Wednesday, August 6, 2014
Driving down what is known affectionately as, and literally was "The Red Road" on the southeastern side of the big island of Hawaii, I was, as always, struck with awe at the magnificence of its surroundings. Originally formed from red cinder asphalt, it drew a brick red crayon line along the coast of the ocean it bordered. It rose and fell in undulations that seemed to mimic the waves that at some points almost kissed its charcoal shoulders.
It was along those shoulders about a quarter mile ahead of me that my awe was interrupted by the all too familiar Puna hitchhiker's thumb begging for a ride. This particular thumb, the color of deep, dark, semi sweet chocolate was attached to a man with the bottom half of his face shadowed by his kinky, black, scruffy beard. As I passed him I took my foot off the gas while simultaneously accessing the facial recognition software in my brain.
I've been really trusting my intuition lately and felt completely safe as I pulled over and stopped in the gray gravel. He had to run about thirty yards to catch up to my car and I watched in the rear view mirror as he approached. He was the same man I had passed two days before with my girlfriend Riox in the car. "He's deaf." I remembered her mumbling. She was quite disappointed because the shoulder he was walking on was too narrow for us to pull over and pick him up.
I pressed the button on my armrest to unlock the passenger door and his tobacco stained, snaggletoothed smile lit up his entire face as he opened it. Before getting into the seat he put his calloused hands together as if in prayer, closed his bloodshot eyes and bowed his gratitude to me. I bowed my head in response then asked "Pahoa?" making certain he could see my mouth speaking the name of the nearest town. He shook his head yes and climbed in.
The moment he closed the door I smelled the alcohol. It oozed from his pores and explained the red lines crisscrossing the whites of his eyes. He lowered his window and I mine. The breeze blew in and as if Mother Nature had turned on an air freshener the smell of day old vodka and gin blew out the window.
He reached over his right shoulder and fastened his seatbelt as I put the car in gear. I smiled and signed "Thank you." He looked surprised, then pointed to himself and signed "Jump." He repeated the gestures until he saw the confused look on my face transform into one of understanding. His name was Jump! I smiled, pointed at him and signed "Jump." He clapped his hands together in delight then pointed to me. I hand spelled "Ima," put my hand over my heart, then gave him a thumbs up before pulling back onto the road.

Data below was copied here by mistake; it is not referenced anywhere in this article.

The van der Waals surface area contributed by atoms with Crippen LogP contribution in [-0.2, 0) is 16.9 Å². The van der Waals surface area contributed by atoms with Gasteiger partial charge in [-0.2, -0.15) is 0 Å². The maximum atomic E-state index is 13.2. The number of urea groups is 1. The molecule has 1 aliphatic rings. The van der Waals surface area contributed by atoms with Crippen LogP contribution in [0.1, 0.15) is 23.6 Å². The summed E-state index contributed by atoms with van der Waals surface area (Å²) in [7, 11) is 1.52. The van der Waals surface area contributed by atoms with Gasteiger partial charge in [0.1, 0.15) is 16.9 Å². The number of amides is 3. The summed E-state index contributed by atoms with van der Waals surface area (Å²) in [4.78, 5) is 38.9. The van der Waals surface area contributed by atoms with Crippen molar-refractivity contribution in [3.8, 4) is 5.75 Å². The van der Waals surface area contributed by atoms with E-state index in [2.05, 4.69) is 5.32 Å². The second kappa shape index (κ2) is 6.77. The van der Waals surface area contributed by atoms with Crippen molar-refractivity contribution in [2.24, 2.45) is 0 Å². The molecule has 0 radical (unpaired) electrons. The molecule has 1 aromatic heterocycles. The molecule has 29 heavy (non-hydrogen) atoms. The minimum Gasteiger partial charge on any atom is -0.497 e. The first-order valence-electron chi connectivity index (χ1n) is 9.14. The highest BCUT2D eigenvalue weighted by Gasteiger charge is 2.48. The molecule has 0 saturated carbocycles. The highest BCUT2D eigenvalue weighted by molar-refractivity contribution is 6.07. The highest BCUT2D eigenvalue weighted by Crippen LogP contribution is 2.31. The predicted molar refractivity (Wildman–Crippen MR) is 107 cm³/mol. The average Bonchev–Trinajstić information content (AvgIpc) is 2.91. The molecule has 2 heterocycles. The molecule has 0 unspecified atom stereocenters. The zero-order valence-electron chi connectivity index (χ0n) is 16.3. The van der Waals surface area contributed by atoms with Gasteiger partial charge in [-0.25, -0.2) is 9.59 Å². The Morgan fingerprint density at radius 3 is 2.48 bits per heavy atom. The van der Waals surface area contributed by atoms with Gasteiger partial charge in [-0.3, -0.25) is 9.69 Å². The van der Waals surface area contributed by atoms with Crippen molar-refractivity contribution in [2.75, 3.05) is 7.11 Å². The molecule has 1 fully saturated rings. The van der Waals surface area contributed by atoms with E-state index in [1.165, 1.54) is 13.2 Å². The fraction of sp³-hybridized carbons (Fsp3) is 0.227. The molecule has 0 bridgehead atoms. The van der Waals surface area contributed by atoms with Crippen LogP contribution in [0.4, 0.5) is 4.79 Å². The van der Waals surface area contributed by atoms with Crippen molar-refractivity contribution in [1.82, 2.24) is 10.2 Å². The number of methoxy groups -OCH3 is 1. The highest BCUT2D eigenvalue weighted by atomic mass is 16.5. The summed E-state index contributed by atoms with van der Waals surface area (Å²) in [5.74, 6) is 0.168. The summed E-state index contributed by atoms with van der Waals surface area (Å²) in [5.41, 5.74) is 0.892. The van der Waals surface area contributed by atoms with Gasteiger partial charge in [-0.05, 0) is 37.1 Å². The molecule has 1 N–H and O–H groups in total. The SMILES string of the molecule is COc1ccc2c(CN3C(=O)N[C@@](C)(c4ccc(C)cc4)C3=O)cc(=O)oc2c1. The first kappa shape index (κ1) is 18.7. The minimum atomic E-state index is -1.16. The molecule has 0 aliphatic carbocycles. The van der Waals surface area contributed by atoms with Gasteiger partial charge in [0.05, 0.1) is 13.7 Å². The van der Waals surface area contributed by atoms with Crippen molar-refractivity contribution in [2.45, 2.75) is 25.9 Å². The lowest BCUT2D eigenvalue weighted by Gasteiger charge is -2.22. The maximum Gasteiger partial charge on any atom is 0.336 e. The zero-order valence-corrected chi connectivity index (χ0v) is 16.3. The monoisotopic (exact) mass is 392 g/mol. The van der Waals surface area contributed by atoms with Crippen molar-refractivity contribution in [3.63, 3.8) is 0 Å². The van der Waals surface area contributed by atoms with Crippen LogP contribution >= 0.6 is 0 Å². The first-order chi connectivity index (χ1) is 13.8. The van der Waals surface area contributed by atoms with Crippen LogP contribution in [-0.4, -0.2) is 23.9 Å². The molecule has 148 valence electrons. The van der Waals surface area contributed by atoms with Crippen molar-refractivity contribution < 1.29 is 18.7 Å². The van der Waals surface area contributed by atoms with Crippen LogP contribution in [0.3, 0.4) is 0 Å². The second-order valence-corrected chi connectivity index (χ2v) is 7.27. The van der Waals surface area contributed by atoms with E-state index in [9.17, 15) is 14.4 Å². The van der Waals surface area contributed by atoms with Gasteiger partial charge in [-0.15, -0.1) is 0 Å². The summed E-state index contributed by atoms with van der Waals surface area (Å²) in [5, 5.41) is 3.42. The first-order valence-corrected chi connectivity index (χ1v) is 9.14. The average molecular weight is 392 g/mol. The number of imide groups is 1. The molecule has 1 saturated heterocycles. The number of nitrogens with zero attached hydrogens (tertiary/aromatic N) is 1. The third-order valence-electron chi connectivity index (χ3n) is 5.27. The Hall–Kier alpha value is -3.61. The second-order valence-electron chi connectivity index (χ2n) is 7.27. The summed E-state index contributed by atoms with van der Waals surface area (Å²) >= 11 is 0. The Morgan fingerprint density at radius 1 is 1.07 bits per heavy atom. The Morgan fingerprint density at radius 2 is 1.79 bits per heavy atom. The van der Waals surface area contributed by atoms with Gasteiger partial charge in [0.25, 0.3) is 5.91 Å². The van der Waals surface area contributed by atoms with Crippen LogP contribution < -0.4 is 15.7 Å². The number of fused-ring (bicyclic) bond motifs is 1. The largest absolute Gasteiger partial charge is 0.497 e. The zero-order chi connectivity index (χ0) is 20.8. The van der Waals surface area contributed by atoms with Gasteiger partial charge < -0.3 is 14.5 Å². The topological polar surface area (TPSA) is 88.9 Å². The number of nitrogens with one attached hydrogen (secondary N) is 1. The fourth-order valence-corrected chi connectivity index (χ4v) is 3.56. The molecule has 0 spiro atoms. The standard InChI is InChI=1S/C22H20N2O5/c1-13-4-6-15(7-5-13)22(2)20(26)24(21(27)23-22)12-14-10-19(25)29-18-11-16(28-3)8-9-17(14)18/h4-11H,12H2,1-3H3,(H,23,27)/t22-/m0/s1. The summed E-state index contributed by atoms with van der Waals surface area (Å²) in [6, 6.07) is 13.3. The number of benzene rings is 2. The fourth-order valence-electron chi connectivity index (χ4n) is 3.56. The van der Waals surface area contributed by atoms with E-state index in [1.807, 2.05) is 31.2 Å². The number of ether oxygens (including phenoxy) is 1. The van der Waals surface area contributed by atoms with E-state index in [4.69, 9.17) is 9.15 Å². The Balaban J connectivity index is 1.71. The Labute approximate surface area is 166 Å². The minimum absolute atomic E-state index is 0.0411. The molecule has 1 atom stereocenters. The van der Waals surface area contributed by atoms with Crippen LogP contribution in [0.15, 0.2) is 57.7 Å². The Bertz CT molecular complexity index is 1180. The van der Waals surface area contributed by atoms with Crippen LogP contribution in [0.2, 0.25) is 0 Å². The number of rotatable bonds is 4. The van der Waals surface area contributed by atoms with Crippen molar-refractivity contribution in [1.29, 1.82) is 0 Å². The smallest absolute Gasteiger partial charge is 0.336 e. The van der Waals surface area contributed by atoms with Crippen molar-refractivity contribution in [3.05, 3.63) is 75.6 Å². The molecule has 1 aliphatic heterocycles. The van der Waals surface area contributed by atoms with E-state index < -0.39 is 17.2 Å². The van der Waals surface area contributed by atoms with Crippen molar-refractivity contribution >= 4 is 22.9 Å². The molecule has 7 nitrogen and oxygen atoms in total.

Like starting a conversation with someone who is a native Spanish speaker when you’ve only completed Spanish 101, I was worried because my sign language vocabulary was very limited. I knew I wouldn’t be expected to sign while driving so, I tried to relax. I would soon discover that the anxiety I was feeling had nothing to do with my sign language fluency.
A former hitchhiker myself, I've picked up many a hitchhiker here in Puna and yet didn't realize until that day that I have developed a hitchhiker protocol somewhere along the way. It usually begins with "So, where you headed?" and ends with aloha, mahalo or namaste. In between there's usually anything from light conversation about weather to deep discussions about spirituality and the intensity of the Big Island's energy. Jump was my first silent hitchhiker.
A lifelong chatter box, certified even, thanks to my first grade teacher's report card comment that I would not keep my mouth shut in class, being quiet has never been my forte. I've even been known to talk in my sleep.
So then, how was I, a bonafide breeze shooter to converse with this silent traveler and why did I feel the need to? Although Jump and I had connected briefly during our introductions, I realized that the rising anxiety I was feeling was because I believed that I needed continued conversation to confirm my intuition’s initial judgment that I was safe.
My heart is not a court of law needing testimony and character witnesses, to determine guilt or innocence, safety or danger. It simply needs space to love, trust and breathe...silent space.
In the car that afternoon, in the space of our human silence I heard the world speaking. Birds chirped, wind blew, leaves rustled, tires rolled. In that vocal silence I heard my breath flowing in and out carrying the anxiety with it up and out of my body. Not the kind of anxiety warning of impending danger, the anxiety borne from my logical mind trying to make sense of my heart's truth. The truth that I was safe.
Within that safety and tranquility time disappeared and that twenty minute ride felt like mere seconds. I was surprised to find us quickly approaching the single traffic light in Pahoa.
I pulled over and stopped the car just past the intersection. Jump, the conveyor of quietude with the bittersweet chocolate thumb, climbed out of the car, turned toward me and bowed once again with gratitude. I watched him turn and walk away and remembered the first line of the poem Desiderata. “Go placidly amid the noise and haste and remember what peace there may be in silence."